Next, they calculate the fulfillment of v. 26 as occurring 483 years after the issuing of the decree (69 weeks or (7+62) x 7 = 483).  This is actually pretty amazing when you think about it because it brings us fairly close to the year of Jesus' death!  And so, the first 69 weeks bring us chronologically to the prophetic fulfillment of v. 26 when the "Messiah will be cut off and have nothing" - an event which was historically fulfilled when Jesus was crucified on a Roman cross.   
But here's where the Dispensationalist interpretation begins to get a bit far-fetched for my own comfort.  They proceed without any exegetical warrant, to postulate an indefinite gap between week 69 and week 70 which has now stretched to 2000 years and counting!!!  The clock apparently stopped after week 69, and the 70th week - a period of 7 years known as the 'great tribulation' - will not begin until the eschatological anti-Christ comes to make a covenant with "the many" (v. 27).  Notice that in the Dispensational interpretation, the one who makes the covenant in v. 27 is identified with the "prince who is to come" in v. 26 rather than with the Messiah!  This, I want to suggest is a serious misunderstanding of this text which breaks not only with their own so-called literal or 'grammatical-historical' hermeneutic (funny that Gabriel totally forgot to mention that itsy bitsy 2000 year gap!!), but also with the historic Protestant interpretation.  The Dispensationalist view, although attractive on the surface and popular in many Evangelical circles, appears on closer examination to be a novel interpretation of this passage which confuses the Messiah with anti-Christ and breaks sharply with the history of interpretation.

Daniel 9 and the Year of Jubilee

For any unprejudiced interpreter of Scripture it should be somewhat clear that the Dispensationalist interpretation of this passage rests on rather shaky exegetical soil!!   I have suggested above that the need for a seven year 'great tribulation' is artificially created by the presuppositions of the theological system itself rather than by Scripture.  Secondly, the Dispensationalist interpretation totally falls apart if the "decree" of v. 25 cannot be identified with the decree given by Artexerxes in Nehemiah 2:1-8.  Thirdly, the Dispensationalist interpretation inserts a gap between week 69 and week 70 which is not even remotely suggested or demanded by the context itself!  Fourthly, the Dispensationalist uses a dangerous hermeneutic, by interpreting the NT in light of the OT, rather than the other way around.  As Christians who affirm the progressive revelation of Scripture, we ought always to interpret the OT in light of its fulfillment in Christ!!  So here's what I personally think is a better interpretation of this passage which actually calls into question the idea of a future seven year tribulation:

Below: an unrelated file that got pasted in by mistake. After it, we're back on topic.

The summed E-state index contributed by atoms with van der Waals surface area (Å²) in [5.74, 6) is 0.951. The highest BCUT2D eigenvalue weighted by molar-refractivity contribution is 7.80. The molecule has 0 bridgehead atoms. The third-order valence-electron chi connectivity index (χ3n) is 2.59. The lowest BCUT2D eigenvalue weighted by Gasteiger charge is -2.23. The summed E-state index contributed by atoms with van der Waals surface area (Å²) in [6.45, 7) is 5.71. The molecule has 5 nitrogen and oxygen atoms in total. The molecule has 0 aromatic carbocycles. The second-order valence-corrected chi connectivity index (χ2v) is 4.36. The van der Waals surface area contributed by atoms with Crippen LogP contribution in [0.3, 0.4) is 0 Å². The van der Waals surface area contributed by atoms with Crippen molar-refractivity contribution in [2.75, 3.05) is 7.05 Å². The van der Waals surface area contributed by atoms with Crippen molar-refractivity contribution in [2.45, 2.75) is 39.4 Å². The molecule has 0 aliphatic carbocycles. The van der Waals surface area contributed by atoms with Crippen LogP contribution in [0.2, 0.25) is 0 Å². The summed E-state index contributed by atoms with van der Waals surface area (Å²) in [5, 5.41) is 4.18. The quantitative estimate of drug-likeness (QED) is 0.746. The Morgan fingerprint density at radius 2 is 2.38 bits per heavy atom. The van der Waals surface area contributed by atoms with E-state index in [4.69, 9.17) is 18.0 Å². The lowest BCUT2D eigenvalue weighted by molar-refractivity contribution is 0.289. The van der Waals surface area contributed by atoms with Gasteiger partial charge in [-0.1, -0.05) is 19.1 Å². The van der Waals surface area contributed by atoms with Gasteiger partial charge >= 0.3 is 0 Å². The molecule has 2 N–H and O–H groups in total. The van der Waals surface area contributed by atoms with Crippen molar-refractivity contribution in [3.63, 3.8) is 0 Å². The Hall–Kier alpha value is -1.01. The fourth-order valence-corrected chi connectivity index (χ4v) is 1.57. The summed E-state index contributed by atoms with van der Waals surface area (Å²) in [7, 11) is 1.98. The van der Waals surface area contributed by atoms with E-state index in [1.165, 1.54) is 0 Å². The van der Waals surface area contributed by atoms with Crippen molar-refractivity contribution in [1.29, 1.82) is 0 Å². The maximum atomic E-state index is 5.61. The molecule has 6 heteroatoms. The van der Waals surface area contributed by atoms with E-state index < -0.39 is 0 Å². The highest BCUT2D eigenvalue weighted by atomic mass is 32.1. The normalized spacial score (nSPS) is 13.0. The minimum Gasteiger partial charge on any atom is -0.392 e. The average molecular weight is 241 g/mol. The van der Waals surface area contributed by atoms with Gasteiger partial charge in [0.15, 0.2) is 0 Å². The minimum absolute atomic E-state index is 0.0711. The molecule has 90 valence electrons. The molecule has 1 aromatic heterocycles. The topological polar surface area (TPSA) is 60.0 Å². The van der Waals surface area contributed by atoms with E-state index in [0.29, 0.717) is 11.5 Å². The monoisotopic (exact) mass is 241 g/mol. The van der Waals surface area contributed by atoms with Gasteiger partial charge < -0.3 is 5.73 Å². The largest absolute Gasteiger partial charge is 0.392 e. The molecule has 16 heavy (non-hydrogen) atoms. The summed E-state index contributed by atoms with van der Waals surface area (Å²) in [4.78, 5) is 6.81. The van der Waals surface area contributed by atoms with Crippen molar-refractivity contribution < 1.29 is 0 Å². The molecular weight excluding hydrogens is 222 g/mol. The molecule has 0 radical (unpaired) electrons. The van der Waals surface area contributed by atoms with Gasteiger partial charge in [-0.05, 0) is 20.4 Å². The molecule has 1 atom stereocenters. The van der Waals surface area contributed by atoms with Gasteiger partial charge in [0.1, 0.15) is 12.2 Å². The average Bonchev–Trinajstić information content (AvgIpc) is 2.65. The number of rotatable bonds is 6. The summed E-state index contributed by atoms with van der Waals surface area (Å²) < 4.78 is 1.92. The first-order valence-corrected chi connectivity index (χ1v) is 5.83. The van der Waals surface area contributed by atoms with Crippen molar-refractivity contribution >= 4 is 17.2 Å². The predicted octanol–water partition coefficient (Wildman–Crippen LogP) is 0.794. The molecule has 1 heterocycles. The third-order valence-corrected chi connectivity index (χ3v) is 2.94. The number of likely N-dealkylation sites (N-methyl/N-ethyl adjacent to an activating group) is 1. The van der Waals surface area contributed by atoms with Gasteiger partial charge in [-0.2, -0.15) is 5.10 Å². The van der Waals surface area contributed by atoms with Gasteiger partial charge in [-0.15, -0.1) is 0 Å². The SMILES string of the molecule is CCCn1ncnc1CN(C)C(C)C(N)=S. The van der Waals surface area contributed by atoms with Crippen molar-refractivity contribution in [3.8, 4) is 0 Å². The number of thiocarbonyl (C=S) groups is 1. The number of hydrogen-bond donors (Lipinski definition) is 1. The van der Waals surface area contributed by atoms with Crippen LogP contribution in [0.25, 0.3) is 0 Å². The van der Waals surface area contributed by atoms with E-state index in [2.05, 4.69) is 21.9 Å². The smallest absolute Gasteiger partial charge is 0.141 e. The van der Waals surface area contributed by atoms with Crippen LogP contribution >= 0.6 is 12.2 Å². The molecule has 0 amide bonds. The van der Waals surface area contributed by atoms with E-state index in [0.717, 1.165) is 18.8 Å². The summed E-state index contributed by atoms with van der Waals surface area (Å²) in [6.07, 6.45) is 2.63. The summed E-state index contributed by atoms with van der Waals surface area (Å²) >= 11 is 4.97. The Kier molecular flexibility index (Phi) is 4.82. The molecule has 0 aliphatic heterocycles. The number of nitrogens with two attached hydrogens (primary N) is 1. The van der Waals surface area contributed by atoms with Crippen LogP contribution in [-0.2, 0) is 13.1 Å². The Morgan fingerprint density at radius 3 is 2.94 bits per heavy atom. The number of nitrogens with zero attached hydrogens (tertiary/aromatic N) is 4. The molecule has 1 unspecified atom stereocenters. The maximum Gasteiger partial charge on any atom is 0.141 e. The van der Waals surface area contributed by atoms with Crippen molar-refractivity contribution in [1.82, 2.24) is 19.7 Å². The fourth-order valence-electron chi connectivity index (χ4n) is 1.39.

First of all,  the 'decree' of v. 25 is better understood in the overall context of this passage as a reference to the decree of Cyrus (538 BC) mentioned in Ezra 1:2-3 and. 2 Chron. 36:21-23 since it was this decree, and not the decree of Artaxerxes which signaled the end of Israel's 70 year Babylonian exile.  Because Daniel was praying about the end of the Jewish exile when Gabriel visited him, it makes more sense that the 70 weeks would immediately follow the conclusion of the 70 year captivity - otherwise it is difficult to see how this prophecy is an answer to Daniel's prayer in any meaningful sense.  Of course, this throws a monkey wrench into the precise calculations of the Dispensationalist scheme, but as we will see, I don't think it really matters because the text is not really concerned with precise dates and times, but is dealing with symbolic numbers that find their ultimate fulfillment in Christ.  We're dealing here with a form of 'typology'.

I agree with the older Protestant interpreters that the seventy weeks are most likely an allusion to the Sabbatical laws and  the Year of Jubilee from Lev 25:1-4, rather than to a strict chronology that we can use to calculate precise dates and times.  The year of Jubilee occurred every forty-nine years (seven sevens), and so it is more than reasonable to assume that 490 years is a symbolic representation of 10 Jubilee periods! In other words, 490 is a symbol for the ushering in of the Messianic era of Sabbath rest which  Daniel and the Jewish people anticipated for thousands of years!